Guilt is the theme for the latest Patients for a Moment blog carnival, which I just so happen to be hosting as well. Guilt is a common theme amongst those of us living with a chronic illness, be it a congenital heart defect, cancer, lupus or any number of life-altering diseases. Whether we were born with our illness or not, no one ever gets "used" to be accommodated; I'm certainly not.
Guilt never became a regular factor in my life until the year 2007, when I was planning to move into an apartment at the small complex my mom and I currently live at. Our landlord was going to rent it to me for a generously low rate and preparations were underway to make it mine: We were clearing out the mess left by a family member of the owner, as well as previous renter, cleaning, going over paint swatches, changing locks, buying art for my wall, etc. Everything was looking up.
One night I calculated how much I would need every month to live. While my job was fabulous for a part-time gig, I was only permitted to make so much because I was receiving financial assistance as well (something I originally did not sign up for, but came with my government issued insurance) Combined together, I could just barely swing it. I'd be living on a budget, but I could do it.
But I would have to be kept reliant on government money, the controlling, domineering, keep-you-down money. Being with this program gave me intense anxiety like I had never experienced before in my life. I was afraid to open my mail, afraid of the changes they made because I made fifty cents over my allocated limit, afraid of the hoops they constantly made me jump through, making me feel subhuman as I had to constantly prove I was still ill in order to receive my insurance.
With a heavy heart, I knew I could not keep on this program forever - not to mention, rely on always being gainfully employed. I would always need the convenience of being able to take time off in order to deal with my health, which at the time, wasn't so hot.
Maybe I could have done it with a roommate, but it was overall decided best that I should scrap the idea and stay at home. Within a year I would be unemployed, as my health wasn't bouncing back as quickly as my work would have liked it to and an attitude of impatient, begrudging tolerance was no longer acceptable by me.
While my health has climbed the proverbial ladder since, there is always that chance, that moment when a switch could flip in my system - a system held together with robotic bits, string and a Hello Kitty band-aid - and I could need surgery, or be bedridden for months. It's not pleasant to dwell on these sort of thoughts, but it is a reality in my life. However, there are also other realities I cannot go without mentioning as well...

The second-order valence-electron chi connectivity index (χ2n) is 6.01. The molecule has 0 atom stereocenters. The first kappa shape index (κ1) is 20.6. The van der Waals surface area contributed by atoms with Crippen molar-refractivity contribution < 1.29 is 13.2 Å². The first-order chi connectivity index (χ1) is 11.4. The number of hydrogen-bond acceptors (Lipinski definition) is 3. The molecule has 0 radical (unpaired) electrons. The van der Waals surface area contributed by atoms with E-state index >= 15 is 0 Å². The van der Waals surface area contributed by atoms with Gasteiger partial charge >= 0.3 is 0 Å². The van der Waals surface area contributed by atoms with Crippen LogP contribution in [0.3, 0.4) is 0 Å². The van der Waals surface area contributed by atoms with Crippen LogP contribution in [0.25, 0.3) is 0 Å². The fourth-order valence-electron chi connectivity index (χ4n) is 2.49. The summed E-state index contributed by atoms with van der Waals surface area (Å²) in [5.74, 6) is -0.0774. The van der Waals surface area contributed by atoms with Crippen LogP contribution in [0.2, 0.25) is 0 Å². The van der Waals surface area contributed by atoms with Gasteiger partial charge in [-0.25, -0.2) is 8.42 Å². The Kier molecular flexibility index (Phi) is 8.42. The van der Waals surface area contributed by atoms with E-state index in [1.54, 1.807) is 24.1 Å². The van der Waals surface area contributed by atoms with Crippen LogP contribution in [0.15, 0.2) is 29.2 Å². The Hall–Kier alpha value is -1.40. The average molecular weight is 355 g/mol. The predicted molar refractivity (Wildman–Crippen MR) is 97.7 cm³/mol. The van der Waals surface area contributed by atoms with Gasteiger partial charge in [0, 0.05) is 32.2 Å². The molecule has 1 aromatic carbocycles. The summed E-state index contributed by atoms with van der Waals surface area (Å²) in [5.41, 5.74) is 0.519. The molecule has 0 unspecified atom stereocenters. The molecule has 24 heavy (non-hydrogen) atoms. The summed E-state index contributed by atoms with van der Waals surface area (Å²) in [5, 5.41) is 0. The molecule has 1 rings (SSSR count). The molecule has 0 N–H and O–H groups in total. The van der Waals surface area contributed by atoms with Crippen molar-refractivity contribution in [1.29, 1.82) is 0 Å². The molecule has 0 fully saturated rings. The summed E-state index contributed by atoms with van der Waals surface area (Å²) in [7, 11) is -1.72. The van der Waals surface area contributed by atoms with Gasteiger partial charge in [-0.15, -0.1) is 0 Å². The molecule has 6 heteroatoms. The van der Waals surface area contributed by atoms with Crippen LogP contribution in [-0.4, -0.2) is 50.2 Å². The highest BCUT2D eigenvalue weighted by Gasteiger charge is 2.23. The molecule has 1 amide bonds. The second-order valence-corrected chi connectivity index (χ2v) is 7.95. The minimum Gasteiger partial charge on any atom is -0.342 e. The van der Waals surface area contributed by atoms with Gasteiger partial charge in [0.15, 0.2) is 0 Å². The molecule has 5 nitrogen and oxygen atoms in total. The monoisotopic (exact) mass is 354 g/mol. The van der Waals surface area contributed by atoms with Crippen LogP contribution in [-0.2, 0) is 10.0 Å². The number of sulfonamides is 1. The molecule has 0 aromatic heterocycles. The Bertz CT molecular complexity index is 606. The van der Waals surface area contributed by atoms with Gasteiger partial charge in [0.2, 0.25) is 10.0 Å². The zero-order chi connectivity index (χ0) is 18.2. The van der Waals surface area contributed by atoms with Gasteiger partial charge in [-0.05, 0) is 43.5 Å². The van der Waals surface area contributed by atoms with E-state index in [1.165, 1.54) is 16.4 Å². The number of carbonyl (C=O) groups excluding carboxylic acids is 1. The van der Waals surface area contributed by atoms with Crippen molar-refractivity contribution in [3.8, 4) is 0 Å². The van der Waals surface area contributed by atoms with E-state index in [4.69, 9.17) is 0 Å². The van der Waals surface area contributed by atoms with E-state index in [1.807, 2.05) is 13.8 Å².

My finances have taken a dip, but I'm happier to be without that kind of money.
I may not have a high paying part-time job, but I am now getting paid to write (about food no less!)
I may be unable to contribute to the household financially, but I cook & clean, which keeps my mother's 60-hours-a-work-week stress level down.
I may still have to rely on a domineering insurance to pick up the slack, but I love Medicare like no other and want to send them gift baskets every time I am able to go to TEAM RACHAEL! One day, I will earn enough money on my own to make those premiums and be rid of the more controlling insurance company for good.
I may still live at home, but fuck it, so does half of my friends.
I may not drive, but I am able to save my money and see the world instead.
Yes, I become stagnant in a bog of fear and anxiety, fretting that one day I will wake up and realize I have never moved passed this stage in my life. I regret squandering time and energy in my late teens and early 20s, time and energy that could have been used to propel myself further, earlier. But then I look at my boyfriend...and I remember the day I met him.
That morning when I got up extra early to talk to my mom about feelings of guilt, stress and feeling like I am going nowhere in life. It was a Friday and she reassured me, as she always does, that I make a difference in our household and making progress towards a career in writing. Keep doing what you're doing, my mom said. She asked me what plans I had for the day. I told her I was supposed to go out to an event in Hollywood with my friend Loren, but I wasn't sure if I was really in the mood.
"No, you should go," she said. "You need to get out more and have fun with your friends. Go out, have fun."
Twelve hours and some change later, I was walking into the comic book section of the Borders on Sunset Boulevard where a handsome man was sitting, engrossed in a Marvel (X-Men) book. He saw me searching the shelves.
"Marvel or DC?" he asked.
"DC," I said, then noted what he was reading. "You're judging me, aren't you?"
"A little bit."
The love I have for this guy negates all feelings of regret, the would if I had...If only I done...and guilty feelings of decisions that ultimately led me to cross his path.
Had I not "squandered" my late teens and early 20s at anime conventions (don't you judge me) I would not have met my friend Elisa, who would lead me to my wonderful job as a feature writer for The Place magazine.
Had I not left my job, got back into Batman and joined a bit of fandom I wouldn't even be here, discussing this with you.
So what is there left for guilt to do except kiss my ass and hit the curb!